OAC Press

What you see is a partial refactoring the OAC Forum discussion. Nothing is final, we're still discussing. Please jump right in, click 'edit', make changes, add comments, etc.

Volunteers & Forum discussants: (feel free to add your name)

  • Vanessa Campanacho
  • Giovanni da Col
  • Michael Fischer
  • Keith Hart
  • Timm Lau
  • Kathleen Lowrey
  • John McCreery
  • John Postill
  • Mark Saldaña
  • Philip Carl Salzman
  • Justin Shaffner
  • Paul Wren

Reinventing Prickly Pear Pamphlets in the digital age:

"We emulate the passionate amateurs of history who circulated new and radical ideas to as wide an audience as possible and we hope in the process to reinvent anthropology as a means of engaging with society."

As participants in some concept of 'open anthropology,' what are our intentions with the information we are creating? How can the form of a press affect the argument over 'what is the value of anthropological data?'

I'd be really interested in seeing a press that publishes around specific interests, that collects knowledge that pertains to particular communities, and uses accessible mediums (the zine will always be my favorite method, but there are others, especially media and internet-oriented) that blurs crucial boundaries of audience, community, producer.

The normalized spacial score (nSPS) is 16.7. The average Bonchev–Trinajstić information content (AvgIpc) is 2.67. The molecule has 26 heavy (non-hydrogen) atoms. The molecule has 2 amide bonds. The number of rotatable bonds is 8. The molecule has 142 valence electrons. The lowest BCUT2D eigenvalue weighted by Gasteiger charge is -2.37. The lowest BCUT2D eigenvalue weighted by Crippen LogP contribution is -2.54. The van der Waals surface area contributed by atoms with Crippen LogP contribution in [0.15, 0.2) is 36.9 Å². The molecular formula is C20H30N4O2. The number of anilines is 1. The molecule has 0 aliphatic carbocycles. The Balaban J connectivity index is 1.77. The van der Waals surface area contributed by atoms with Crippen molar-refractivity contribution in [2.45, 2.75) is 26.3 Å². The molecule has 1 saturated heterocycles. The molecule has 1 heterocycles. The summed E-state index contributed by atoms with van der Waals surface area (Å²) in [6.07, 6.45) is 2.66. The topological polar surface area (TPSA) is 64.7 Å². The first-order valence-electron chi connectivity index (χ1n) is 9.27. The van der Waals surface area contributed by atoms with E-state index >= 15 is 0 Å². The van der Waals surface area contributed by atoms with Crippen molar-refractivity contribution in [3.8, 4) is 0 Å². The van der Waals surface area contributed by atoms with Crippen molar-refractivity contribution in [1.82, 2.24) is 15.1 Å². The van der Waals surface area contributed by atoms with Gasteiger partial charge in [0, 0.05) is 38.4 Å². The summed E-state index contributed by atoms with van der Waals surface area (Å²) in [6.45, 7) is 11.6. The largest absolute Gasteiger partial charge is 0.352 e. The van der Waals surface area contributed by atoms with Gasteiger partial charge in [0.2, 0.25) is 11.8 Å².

How great would it be, when people read an article like the current debate over the 'burqa' (niqab) in France, for them to have access to an anthro-information cluster (a zine, a website, whatever) that would contextualize the issue with some cultural insight to the communities involved, similar debates across space and time, commentary on Frantz Fanon, whatevever. Anthro perspectives on HTS intended for Afghani readers — we not only can imagine something vastly different from the academic publishing arrangement we have now, but actually have the people AND the insight to make it happen.